Artist Taloi Havini and Ruth McDougall, curator of Pacific art at Queensland Art Gallery and Gallery of Modern Art, discuss Havini's first Australian solo exhibition, Reclamation .
'This year's Biennale of Sydney seems like a corrective,' writes Soo-Min Shim, 'prioritising autonomy in an international exhibition format that has all too often omitted or sidelined First Nations artists.'
In the United States, parallels have been drawn between the HIV/AIDS crisis and what is unfolding with Covid-19. These connections feed into P·P·O·W's online exhibition, Hell is a Place on Earth. Heaven is a Place in Your Head .
Working with a cast of semi-invisible sculpted characters, Jin Young Yu explores the disparity between the outward and inward self. While her work has drawn on an ever-evolving storyline—from the meek-faced outcast wishing to be invisible to others, to the family overtly flamboyant in its attempt to appear 'normal' as it entertains guests, to the hidden scars we all carry with and within us—Yu’s conceptual impetus is consistently clear: to acknowledge the anxiety of social situations, and to expose the implicit acts of cover-up one engages in as he or she adheres to social convention. Yu’s work centers on the use of two opposing media, and the tropes their usage represents: the disguise—faces and clothing rendered in vibrantly painted plaster; and a yearning for invisibility—bodies molded of ultra-transparent PVC , a material Yu prefers for its weightless, distortion-free quality.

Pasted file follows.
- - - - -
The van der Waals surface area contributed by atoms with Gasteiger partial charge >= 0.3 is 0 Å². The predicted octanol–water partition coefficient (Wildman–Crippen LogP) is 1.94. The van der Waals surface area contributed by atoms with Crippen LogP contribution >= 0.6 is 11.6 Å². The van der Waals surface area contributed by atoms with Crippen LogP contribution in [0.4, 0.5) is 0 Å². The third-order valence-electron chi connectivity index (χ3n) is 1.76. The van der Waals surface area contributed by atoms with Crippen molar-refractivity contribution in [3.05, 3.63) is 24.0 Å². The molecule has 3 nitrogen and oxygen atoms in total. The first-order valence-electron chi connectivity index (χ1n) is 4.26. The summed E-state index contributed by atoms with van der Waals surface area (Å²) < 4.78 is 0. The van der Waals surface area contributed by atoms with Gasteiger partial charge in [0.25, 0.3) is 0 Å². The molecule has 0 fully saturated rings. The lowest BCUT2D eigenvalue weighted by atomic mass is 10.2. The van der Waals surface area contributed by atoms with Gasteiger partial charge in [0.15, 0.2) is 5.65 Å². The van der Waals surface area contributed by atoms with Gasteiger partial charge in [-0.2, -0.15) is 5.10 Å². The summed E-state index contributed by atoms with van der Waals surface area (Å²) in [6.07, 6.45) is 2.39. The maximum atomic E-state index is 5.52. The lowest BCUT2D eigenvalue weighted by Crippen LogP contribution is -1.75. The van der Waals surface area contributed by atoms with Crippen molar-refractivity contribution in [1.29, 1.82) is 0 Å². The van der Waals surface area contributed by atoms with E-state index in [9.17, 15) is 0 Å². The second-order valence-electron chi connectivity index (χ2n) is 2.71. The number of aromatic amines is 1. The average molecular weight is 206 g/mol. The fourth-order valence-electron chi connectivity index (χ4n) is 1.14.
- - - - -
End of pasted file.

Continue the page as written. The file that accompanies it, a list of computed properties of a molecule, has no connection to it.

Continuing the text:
Text courtesy Choi&Lager Gallery.
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